January 12, 2022 feature
How retrotransposons control the brain
Around half of the genome is made up of transposable elements or 'jumping genes' that derive from ancient viral integrations. They persist in various states of decay like an old fashioned 'pull your own' junkyard where parts from old scrapped vehicles can be harvested and repurposed. While most of these sequences really are junk, treasures can be found in their ore.
Retrotransposons that are specific to mammals; the common LINE-1 (L1) element, for example, comprises a class of transposons that salt our genomes to the tune of a couple hundred-thousand genetic mini-islands. That's about 20% of our total sequence. Of the few thousand L1s that are still mostly full-length, only about 100 or so have maintained their full coding potential, i.e., are still able to move around the genome by retrotransposition. This involves a copy-and-paste mechanism using a reverse transcriptase specified in their second and final open reading frame, commonly designated as ORF2.
Perhaps not surprisingly, retrotransposition events are often disruptive, frequently transformative, and in some cases, even desirable. Retrotransposons have a penchant for opportunistic integration into sites of existing DNA damage, like, for example, at double-stranded breaks. In a recent review published in Frontiers in Aging Neuroscience, researchers describe how retrotransposons can also go a step further and actually initiate DNA damage, damage that, in fact, appears to underlie many common and uncommon neurodegenerative diseases.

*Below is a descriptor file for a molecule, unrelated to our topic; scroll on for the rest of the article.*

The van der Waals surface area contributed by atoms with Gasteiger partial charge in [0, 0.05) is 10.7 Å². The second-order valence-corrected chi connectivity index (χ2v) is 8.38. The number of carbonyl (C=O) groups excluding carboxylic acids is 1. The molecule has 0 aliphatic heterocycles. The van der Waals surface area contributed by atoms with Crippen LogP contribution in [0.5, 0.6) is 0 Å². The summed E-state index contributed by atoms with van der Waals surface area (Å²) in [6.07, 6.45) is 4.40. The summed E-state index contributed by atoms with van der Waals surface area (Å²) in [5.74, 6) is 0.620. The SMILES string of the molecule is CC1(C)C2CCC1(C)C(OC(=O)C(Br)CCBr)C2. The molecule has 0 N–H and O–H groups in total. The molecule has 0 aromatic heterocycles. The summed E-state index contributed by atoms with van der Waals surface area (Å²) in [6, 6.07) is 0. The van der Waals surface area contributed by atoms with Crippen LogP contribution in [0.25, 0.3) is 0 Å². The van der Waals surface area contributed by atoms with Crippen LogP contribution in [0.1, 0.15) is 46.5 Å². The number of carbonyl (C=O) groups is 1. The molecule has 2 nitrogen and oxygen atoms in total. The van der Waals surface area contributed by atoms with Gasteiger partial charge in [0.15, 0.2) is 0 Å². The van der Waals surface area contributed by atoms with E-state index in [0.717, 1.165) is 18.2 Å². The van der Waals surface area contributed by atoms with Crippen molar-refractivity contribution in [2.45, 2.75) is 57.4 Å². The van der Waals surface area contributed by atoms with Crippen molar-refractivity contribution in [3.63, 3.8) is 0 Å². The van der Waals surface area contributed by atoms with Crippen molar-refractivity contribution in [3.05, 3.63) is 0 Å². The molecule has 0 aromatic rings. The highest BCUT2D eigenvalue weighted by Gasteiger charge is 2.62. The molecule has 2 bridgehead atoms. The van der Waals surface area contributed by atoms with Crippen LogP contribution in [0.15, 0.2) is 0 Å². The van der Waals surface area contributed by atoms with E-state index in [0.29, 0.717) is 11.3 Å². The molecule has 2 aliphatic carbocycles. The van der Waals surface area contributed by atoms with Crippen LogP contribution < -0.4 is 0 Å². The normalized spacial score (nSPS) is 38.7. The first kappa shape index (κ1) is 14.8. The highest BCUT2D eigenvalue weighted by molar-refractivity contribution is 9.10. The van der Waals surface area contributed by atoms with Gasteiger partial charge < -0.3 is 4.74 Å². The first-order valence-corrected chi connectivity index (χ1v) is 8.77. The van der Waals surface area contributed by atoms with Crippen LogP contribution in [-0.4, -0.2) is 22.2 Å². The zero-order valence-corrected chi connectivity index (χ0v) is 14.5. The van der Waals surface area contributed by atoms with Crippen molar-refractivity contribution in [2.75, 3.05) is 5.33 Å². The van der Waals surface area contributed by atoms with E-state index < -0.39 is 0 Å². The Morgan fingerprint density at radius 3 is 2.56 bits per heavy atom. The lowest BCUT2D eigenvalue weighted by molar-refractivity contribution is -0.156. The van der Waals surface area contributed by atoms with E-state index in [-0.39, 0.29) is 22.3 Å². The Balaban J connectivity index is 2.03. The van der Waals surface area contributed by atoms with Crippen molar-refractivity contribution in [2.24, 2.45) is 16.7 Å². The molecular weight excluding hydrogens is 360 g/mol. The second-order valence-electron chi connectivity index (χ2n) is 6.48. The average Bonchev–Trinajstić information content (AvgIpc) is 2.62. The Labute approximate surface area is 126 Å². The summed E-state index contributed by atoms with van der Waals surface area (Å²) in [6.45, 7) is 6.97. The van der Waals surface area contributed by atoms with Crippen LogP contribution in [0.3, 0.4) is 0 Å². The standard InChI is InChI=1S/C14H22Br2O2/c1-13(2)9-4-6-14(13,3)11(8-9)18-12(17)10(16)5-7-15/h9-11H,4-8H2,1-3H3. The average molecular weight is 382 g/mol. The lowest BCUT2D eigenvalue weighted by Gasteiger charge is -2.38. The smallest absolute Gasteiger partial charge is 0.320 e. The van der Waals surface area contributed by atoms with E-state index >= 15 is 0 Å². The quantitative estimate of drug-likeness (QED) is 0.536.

The essential ubiquity of retrotransposition has seemingly caught much of the biological community by surprise in the sense that it can suddenly, and often very neatly, explain away many of their most vexing unanswered questions and pursuits. For example, it now appears that all (or at least 300,000) of our genome's critical regulatory regions—the enhancers and promoters at the front of genes—ultimately derive from remnants of retroviral inserts. Some have even suggested that mitochondrial localization sequences could have evolved or been inserted by retrotransposons. Furthermore, many of our traditional genes are now understood to descend from the good-old run-of-the-mill retroviral gag, pol, or env genes that were co-opted for a new use.
For example, the RNaseH and integrase domains of the retroviral pol gene ultimately served to provide the founding building blocks of our modern immune systems. Similarly, the critical syncytin1 protein (which may have significant sequence and functional resemblance to the now familiar spike protein of SARS-CoV-2) derives from the env gene of the HERV-W (Human Endogenous RetroVirus) ERVWE-1 locus, and has an indispensable function in the development of the placenta. Syncytin expression is significantly upregulated in multiple sclerosis. It also causes cytotoxicity in astrocytes in vitro, and oligodendrocyte loss and demyelination in transgenic mice. Many other signature nuclear innovations, like the advent of mRNA splicing, were likely also retroviral gifts.
The viral epiphany began in earnest some time ago, when the idea that retrotransposons were genetic parasites that evolved to be active only in germ cells (which could propagate them) was roundly dispelled by Fred Gage at the Salk Institute in 2005. His group demonstrated that full-blown somatic cells, particularly neuronal precursor cells of the hippocampus, are ready and willing hosts for the transposition party. While estimates vary widely, work by his lab and others suggests that developing neurons might each be hit with a dozen or transposition events en route to maturity. This implies that our brains, and likely our bodies as well, are significantly mosaic in the sense that neighboring cells of much the same putative phenotype can have notably different genome architectures due to opportune transposition events.